9.2 Schema Object Names

9.2.1 Identifier Qualifiers
9.2.2 Identifier Case Sensitivity
9.2.3 Mapping of Identifiers to File Names
9.2.4 Function Name Parsing and Resolution

Certain objects within MySQL, including database, table, index, column, alias, view, stored procedure, partition, tablespace, and other object names are known as identifiers. This section describes the permissible syntax for identifiers in MySQL. Section 9.2.2, “Identifier Case Sensitivity”, describes which types of identifiers are case sensitive and under what conditions.

An identifier may be quoted or unquoted. If an identifier contains special characters or is a reserved word, you must quote it whenever you refer to it. (Exception: A reserved word that follows a period in a qualified name must be an identifier, so it need not be quoted.) Reserved words are listed at Section 9.3, “Reserved Words”.

Identifiers are converted to Unicode internally. They may contain these characters:

The identifier quote character is the backtick (`):

mysql> SELECT * FROM `select` WHERE `select`.id > 100;

If the ANSI_QUOTES SQL mode is enabled, it is also permissible to quote identifiers within double quotation marks:

mysql> CREATE TABLE "test" (col INT);
ERROR 1064: You have an error in your SQL syntax...
mysql> SET sql_mode='ANSI_QUOTES';
mysql> CREATE TABLE "test" (col INT);
Query OK, 0 rows affected (0.00 sec)

The ANSI_QUOTES mode causes the server to interpret double-quoted strings as identifiers. Consequently, when this mode is enabled, string literals must be enclosed within single quotation marks. They cannot be enclosed within double quotation marks. The server SQL mode is controlled as described in Section 5.1.7, “Server SQL Modes”.

Identifier quote characters can be included within an identifier if you quote the identifier. If the character to be included within the identifier is the same as that used to quote the identifier itself, then you need to double the character. The following statement creates a table named a`b that contains a column named c"d:

mysql> CREATE TABLE `a``b` (`c"d` INT);

In the select list of a query, a quoted column alias can be specified using identifier or string quoting characters:

mysql> SELECT 1 AS `one`, 2 AS 'two';
+-----+-----+
| one | two |
+-----+-----+
|   1 |   2 |
+-----+-----+

Elsewhere in the statement, quoted references to the alias must use identifier quoting or the reference is treated as a string literal.

It is recommended that you do not use names that begin with Me or MeN, where M and N are integers. For example, avoid using 1e as an identifier, because an expression such as 1e+3 is ambiguous. Depending on context, it might be interpreted as the expression 1e + 3 or as the number 1e+3.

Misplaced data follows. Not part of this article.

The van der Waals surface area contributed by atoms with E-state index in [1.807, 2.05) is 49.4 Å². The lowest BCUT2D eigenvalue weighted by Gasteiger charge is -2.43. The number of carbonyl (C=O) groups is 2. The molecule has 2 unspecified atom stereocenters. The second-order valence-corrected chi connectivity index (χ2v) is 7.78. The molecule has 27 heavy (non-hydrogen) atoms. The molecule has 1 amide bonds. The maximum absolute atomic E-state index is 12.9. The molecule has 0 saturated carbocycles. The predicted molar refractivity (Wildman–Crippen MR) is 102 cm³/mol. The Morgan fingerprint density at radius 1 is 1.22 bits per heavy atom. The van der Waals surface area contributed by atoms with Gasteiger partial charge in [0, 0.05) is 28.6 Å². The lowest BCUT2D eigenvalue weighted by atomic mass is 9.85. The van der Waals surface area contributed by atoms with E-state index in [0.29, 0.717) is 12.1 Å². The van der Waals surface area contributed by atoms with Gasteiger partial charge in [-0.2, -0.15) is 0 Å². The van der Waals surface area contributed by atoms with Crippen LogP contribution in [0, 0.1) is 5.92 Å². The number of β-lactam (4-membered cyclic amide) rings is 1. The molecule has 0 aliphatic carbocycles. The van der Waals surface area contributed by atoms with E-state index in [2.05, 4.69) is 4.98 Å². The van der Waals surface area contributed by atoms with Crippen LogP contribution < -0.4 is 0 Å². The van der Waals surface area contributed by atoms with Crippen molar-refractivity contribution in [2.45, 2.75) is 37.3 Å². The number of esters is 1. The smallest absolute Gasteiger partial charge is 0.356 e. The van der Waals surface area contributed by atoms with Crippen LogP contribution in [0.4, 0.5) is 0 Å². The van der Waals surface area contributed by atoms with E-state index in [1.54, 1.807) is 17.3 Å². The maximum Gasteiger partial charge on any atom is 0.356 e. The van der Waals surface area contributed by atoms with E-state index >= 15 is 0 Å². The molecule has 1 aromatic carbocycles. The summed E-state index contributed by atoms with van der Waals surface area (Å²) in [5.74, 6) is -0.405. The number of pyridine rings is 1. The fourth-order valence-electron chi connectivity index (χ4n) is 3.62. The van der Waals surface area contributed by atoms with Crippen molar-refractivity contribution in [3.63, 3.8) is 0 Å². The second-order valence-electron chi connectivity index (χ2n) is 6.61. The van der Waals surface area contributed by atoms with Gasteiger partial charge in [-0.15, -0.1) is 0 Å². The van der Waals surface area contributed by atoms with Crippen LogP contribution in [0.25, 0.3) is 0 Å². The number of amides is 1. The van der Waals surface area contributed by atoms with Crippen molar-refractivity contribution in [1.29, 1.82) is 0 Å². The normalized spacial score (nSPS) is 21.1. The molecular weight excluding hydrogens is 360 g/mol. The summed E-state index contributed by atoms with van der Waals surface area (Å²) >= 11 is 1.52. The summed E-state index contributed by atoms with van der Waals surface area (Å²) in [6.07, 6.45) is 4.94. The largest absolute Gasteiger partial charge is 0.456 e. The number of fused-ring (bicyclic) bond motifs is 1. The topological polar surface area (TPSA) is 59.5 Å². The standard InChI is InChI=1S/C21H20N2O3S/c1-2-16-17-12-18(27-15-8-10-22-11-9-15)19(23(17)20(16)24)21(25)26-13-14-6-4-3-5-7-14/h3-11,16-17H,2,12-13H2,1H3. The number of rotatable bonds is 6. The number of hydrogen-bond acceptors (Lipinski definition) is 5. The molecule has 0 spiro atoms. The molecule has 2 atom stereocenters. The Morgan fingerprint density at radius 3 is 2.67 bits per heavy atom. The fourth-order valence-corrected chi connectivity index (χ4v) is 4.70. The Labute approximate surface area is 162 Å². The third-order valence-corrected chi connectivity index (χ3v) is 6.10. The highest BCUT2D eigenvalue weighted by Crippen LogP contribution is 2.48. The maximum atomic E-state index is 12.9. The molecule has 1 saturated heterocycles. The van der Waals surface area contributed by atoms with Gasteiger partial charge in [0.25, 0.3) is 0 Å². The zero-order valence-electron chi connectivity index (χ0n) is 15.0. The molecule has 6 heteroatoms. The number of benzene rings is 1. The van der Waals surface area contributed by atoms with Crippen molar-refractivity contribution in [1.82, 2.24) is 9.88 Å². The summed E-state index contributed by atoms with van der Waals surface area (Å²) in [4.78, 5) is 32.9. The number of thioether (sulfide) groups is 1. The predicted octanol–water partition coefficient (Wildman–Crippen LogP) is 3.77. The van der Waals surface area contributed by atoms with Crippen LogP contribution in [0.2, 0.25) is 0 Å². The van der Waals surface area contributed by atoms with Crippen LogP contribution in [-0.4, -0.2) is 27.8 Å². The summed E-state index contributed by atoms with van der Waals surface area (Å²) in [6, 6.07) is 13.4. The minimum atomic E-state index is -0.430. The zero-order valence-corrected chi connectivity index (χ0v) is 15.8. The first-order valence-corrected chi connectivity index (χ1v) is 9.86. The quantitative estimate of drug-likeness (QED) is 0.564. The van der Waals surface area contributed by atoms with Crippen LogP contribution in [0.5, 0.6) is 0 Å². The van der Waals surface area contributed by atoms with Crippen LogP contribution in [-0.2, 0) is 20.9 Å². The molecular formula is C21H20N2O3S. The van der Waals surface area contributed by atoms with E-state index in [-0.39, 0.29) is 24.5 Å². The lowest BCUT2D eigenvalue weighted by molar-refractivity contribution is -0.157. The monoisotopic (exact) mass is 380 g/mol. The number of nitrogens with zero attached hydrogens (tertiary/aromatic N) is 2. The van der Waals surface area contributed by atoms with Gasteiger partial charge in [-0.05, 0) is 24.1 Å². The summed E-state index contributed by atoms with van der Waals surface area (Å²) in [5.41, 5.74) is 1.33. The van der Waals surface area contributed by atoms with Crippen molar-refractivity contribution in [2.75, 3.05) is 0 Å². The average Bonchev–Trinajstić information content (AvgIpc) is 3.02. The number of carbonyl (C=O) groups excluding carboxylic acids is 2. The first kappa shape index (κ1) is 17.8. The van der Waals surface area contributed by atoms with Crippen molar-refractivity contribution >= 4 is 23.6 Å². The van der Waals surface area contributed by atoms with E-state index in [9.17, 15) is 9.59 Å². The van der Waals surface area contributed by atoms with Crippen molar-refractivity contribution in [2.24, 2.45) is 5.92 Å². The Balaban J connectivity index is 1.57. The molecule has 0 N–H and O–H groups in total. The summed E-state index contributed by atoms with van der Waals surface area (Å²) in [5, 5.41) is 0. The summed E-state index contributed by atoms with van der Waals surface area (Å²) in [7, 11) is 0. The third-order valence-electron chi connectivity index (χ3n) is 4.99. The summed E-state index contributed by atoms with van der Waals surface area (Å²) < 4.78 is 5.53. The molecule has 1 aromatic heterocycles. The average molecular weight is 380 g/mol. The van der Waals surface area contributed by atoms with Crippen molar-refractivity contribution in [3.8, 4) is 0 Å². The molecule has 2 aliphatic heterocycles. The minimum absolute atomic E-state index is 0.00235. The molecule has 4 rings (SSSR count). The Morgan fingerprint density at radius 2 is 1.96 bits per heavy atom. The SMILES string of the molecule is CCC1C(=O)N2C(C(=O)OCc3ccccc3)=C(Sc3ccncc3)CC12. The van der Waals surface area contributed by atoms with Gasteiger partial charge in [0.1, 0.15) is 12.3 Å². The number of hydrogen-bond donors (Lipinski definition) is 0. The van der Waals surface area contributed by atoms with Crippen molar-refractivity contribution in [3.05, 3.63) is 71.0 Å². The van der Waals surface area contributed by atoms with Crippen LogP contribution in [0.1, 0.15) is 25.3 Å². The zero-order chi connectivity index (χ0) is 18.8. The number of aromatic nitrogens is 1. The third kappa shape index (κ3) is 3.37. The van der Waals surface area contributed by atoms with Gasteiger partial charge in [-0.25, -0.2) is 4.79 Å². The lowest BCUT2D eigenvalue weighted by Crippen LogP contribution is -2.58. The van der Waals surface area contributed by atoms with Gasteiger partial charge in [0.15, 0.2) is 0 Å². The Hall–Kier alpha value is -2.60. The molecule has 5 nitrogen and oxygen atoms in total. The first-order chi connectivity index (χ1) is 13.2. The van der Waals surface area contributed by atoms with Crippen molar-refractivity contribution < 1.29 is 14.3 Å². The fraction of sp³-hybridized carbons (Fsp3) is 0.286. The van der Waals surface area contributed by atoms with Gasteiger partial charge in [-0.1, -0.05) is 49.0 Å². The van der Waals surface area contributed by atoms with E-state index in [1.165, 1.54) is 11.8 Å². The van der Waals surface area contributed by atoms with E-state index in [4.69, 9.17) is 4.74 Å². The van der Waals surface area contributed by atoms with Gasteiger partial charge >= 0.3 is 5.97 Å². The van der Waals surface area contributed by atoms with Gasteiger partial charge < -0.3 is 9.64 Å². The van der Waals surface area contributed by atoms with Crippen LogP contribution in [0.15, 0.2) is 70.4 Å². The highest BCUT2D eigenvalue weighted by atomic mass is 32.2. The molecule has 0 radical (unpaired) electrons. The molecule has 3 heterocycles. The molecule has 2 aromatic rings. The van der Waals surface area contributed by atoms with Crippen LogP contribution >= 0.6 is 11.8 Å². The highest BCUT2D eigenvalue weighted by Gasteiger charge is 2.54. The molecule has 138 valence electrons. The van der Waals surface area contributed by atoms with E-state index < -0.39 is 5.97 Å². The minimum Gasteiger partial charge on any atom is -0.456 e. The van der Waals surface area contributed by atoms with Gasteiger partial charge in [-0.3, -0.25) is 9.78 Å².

Be careful when using MD5() to produce table names because it can produce names in illegal or ambiguous formats such as those just described.

A user variable cannot be used directly in an SQL statement as an identifier or as part of an identifier. See Section 9.4, “User-Defined Variables”, for more information and examples of workarounds.

As of MySQL 5.1.6, special characters in database and table names are encoded in the corresponding file system names as described in Section 9.2.3, “Mapping of Identifiers to File Names”. If you have databases or tables from an older version of MySQL that contain special characters and for which the underlying directory names or file names have not been updated to use the new encoding, the server displays their names with a prefix of #mysql50#. For information about referring to such names or converting them to the newer encoding, see that section.

The following table describes the maximum length for each type of identifier.

IdentifierMaximum Length (characters)
Database64
Table64
Column64
Index64
Constraint64
Stored Program64
View64
Tablespace64
Server64
Log File Group64
Alias256 (see exception following table)
Compound Statement Label16

As of MySQL 5.1.23, aliases for column names in CREATE VIEW statements are checked against the maximum column length of 64 characters (not the maximum alias length of 256 characters).

Identifiers are stored using Unicode (UTF-8). This applies to identifiers in table definitions that are stored in .frm files and to identifiers stored in the grant tables in the mysql database. The sizes of the identifier string columns in the grant tables are measured in characters. You can use multi-byte characters without reducing the number of characters permitted for values stored in these columns, something not true prior to MySQL 4.1. As indicated earlier, the permissible Unicode characters are those in the Basic Multilingual Plane (BMP). Supplementary characters are not permitted.